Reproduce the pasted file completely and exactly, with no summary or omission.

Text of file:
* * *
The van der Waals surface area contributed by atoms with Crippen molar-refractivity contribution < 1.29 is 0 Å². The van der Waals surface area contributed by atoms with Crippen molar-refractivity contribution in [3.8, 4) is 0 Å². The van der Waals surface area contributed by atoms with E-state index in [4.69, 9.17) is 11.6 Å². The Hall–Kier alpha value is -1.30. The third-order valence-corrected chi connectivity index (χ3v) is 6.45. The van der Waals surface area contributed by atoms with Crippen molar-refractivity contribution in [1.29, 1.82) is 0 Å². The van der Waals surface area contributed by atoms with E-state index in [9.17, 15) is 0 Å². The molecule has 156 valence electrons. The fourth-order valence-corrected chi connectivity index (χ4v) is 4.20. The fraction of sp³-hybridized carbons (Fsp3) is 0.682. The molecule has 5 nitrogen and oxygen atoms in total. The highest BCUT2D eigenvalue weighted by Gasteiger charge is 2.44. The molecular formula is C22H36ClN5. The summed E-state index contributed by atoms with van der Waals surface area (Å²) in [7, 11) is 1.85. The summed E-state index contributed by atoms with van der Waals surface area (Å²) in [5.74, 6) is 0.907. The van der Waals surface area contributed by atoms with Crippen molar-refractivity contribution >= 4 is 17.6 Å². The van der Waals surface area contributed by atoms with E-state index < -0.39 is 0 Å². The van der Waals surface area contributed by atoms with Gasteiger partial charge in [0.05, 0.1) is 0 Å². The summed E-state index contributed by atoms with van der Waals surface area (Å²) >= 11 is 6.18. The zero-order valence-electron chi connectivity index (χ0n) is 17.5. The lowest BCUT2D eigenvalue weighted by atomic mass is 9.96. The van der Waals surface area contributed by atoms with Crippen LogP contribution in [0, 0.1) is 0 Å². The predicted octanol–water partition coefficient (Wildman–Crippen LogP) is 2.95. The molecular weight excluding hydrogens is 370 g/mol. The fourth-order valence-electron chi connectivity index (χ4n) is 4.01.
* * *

The van der Waals surface area contributed by atoms with Crippen molar-refractivity contribution < 1.29 is 0 Å². The van der Waals surface area contributed by atoms with Crippen molar-refractivity contribution in [3.8, 4) is 0 Å². The van der Waals surface area contributed by atoms with E-state index in [4.69, 9.17) is 11.6 Å². The Hall–Kier alpha value is -1.30. The third-order valence-corrected chi connectivity index (χ3v) is 6.45. The van der Waals surface area contributed by atoms with Crippen molar-refractivity contribution in [1.29, 1.82) is 0 Å². The van der Waals surface area contributed by atoms with E-state index in [9.17, 15) is 0 Å². The molecule has 156 valence electrons. The fourth-order valence-corrected chi connectivity index (χ4v) is 4.20. The fraction of sp³-hybridized carbons (Fsp3) is 0.682. The molecule has 5 nitrogen and oxygen atoms in total. The highest BCUT2D eigenvalue weighted by Gasteiger charge is 2.44. The molecular formula is C22H36ClN5. The summed E-state index contributed by atoms with van der Waals surface area (Å²) in [7, 11) is 1.85. The summed E-state index contributed by atoms with van der Waals surface area (Å²) in [5.74, 6) is 0.907. The van der Waals surface area contributed by atoms with Crippen molar-refractivity contribution >= 4 is 17.6 Å². The van der Waals surface area contributed by atoms with E-state index < -0.39 is 0 Å². The van der Waals surface area contributed by atoms with Gasteiger partial charge in [0.05, 0.1) is 0 Å². The summed E-state index contributed by atoms with van der Waals surface area (Å²) >= 11 is 6.18. The zero-order valence-electron chi connectivity index (χ0n) is 17.5. The lowest BCUT2D eigenvalue weighted by atomic mass is 9.96. The van der Waals surface area contributed by atoms with Crippen LogP contribution in [0, 0.1) is 0 Å². The predicted octanol–water partition coefficient (Wildman–Crippen LogP) is 2.95. The molecular weight excluding hydrogens is 370 g/mol. The fourth-order valence-electron chi connectivity index (χ4n) is 4.01.